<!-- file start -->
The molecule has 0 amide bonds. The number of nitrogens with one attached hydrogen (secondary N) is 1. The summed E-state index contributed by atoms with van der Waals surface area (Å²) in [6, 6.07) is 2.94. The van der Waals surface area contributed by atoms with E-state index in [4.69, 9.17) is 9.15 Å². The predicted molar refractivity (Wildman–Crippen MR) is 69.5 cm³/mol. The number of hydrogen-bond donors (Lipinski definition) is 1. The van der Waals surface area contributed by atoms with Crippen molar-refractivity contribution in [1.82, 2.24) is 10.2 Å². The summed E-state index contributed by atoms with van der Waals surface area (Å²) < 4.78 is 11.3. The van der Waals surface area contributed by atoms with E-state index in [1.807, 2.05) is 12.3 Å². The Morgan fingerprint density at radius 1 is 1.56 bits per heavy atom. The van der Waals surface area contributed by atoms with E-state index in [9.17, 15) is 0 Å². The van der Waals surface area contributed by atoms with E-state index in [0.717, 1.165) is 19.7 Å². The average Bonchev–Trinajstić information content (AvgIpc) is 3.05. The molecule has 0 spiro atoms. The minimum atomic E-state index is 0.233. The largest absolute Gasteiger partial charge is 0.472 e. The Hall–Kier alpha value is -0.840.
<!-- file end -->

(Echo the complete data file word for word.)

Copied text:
The molecule has 0 amide bonds. The number of nitrogens with one attached hydrogen (secondary N) is 1. The summed E-state index contributed by atoms with van der Waals surface area (Å²) in [6, 6.07) is 2.94. The van der Waals surface area contributed by atoms with E-state index in [4.69, 9.17) is 9.15 Å². The predicted molar refractivity (Wildman–Crippen MR) is 69.5 cm³/mol. The number of hydrogen-bond donors (Lipinski definition) is 1. The van der Waals surface area contributed by atoms with Crippen molar-refractivity contribution in [1.82, 2.24) is 10.2 Å². The summed E-state index contributed by atoms with van der Waals surface area (Å²) < 4.78 is 11.3. The van der Waals surface area contributed by atoms with E-state index in [1.807, 2.05) is 12.3 Å². The Morgan fingerprint density at radius 1 is 1.56 bits per heavy atom. The van der Waals surface area contributed by atoms with E-state index in [9.17, 15) is 0 Å². The van der Waals surface area contributed by atoms with E-state index in [0.717, 1.165) is 19.7 Å². The average Bonchev–Trinajstić information content (AvgIpc) is 3.05. The molecule has 0 spiro atoms. The minimum atomic E-state index is 0.233. The largest absolute Gasteiger partial charge is 0.472 e. The Hall–Kier alpha value is -0.840.